Thursday, 1:17 p.m., by Michael Landweber
Thursday, 1:17 p.m. (208 pages) is Michael Landweber’s second work of fiction. After the death of his mother, seventeen-year-old Duck finds that he is the only moving being in a world where all other life forms appear to be in suspended animation, raindrops hang in the air, and only manually operated machines can function.
Landweber’s first novel, We, won ForeWord Magazine’s quarterly debut novelist award and a bronze in the General Fiction category of ForeWord’s Book of the Year Contest. We was also a finalist for the Eric Hoffer Award for Short Prose and Independent Books.
“Thursday, 1:17 p.m. is an unconventional and intriguing novel that blends thoughtful insight with an irreverent, anything-goes attitude reminiscent of Chuck Palahniuk. It’s a fun read that also gives something to think about after its final page.” Read more….
—Bradley A. Scott for ForeWord Reviews
“Landweber’s hybrid novel Thursday 1:17 p.m. is a provocative, stop-motion parable for an accelerating world.” Read more….
—Steven Felicelli for Necessary Fiction
“The writing in Thursday 1:17 pm is affable, even breezy at times, and yet easily slips into tender and even wistful moments, giving them weight without weighing them down. This is a very fast read, and yet one that satisfies both in context and style. I truly, utterly enjoyed this book, and it gave me a lot to ponder, but in a way that was invigorating rather than dismal, despite there being so much isolation in subject and action. I would heartily recommend it to literally every reader, young or old, of any genre or style. Do yourself a favor, and find yourself a copy of Thursday, 1:17 pm; it is not mere hyperbole to call it a gem of a book. Put simply—it shines.” Read more….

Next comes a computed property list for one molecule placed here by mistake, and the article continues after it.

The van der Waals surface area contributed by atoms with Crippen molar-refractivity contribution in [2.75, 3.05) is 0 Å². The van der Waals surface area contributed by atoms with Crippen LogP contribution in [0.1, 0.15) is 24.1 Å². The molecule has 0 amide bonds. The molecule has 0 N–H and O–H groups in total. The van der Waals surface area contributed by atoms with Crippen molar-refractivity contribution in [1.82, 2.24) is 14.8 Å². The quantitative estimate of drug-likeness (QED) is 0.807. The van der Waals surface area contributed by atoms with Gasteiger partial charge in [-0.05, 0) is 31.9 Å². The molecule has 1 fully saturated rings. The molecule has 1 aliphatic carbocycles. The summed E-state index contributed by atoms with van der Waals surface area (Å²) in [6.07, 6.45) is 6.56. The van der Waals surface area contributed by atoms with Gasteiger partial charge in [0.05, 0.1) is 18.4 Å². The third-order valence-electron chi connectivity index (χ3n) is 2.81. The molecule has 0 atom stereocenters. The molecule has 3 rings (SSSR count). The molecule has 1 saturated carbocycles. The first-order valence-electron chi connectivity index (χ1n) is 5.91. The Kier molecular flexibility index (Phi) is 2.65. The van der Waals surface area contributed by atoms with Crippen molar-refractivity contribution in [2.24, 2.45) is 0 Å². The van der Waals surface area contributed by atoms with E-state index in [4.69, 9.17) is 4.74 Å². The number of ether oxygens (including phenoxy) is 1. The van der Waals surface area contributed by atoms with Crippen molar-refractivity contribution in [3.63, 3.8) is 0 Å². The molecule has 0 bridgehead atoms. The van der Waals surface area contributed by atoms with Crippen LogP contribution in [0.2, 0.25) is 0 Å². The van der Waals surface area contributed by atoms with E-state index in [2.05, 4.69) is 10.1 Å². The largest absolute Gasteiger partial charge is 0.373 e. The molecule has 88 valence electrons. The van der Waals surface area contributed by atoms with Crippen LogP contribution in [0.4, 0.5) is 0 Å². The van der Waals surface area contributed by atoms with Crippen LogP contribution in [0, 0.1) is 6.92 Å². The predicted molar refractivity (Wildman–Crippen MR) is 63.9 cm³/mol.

—Sharon Browning for LitStack
Duck is 17. He will never be 18. Tomorrow is his birthday. It will never be tomorrow.
Time stopped at 1:17 p.m. on a beautiful Thursday afternoon in Washington, DC. Duck is the only person moving in a world where all other living beings have been frozen into statues in an endless diorama. Duck was already in limbo, having lost his mother to cancer and his father to mental illness. Now, faced with the unimaginable, he approaches his dilemma with the eye of an anthropologist and the heart of a teenager trying to do the right thing under the strangest of circumstances. Ultimately, he realizes that while he doesn’t understand the boundaries between friendship and love, that uncertain territory may be the key to restarting the world.
Says Landweber, “We’ve all wanted to stop time. Thursday, 1:17 p.m. started with the idea that this particular wish could turn into a curse if you weren’t able to start time up again. After the initial thrill of being the last person moving in a frozen world, how would a person deal with the loneliness? Or the temptation to do things that you would never consider doing in the fully functioning world? But what interested me most was turning that potential nightmare into a story about one person finding meaning in a world that makes no sense.”
Michael Landweber lives and writes in Washington, DC. His short stories have appeared in literary magazines such as Gargoyle, Fourteen Hills, Fugue, Barrelhouse, and American Literary Review. He is an Associate Editor at Potomac Review and a contributor for Pop Matters. Click here to find Michael online.
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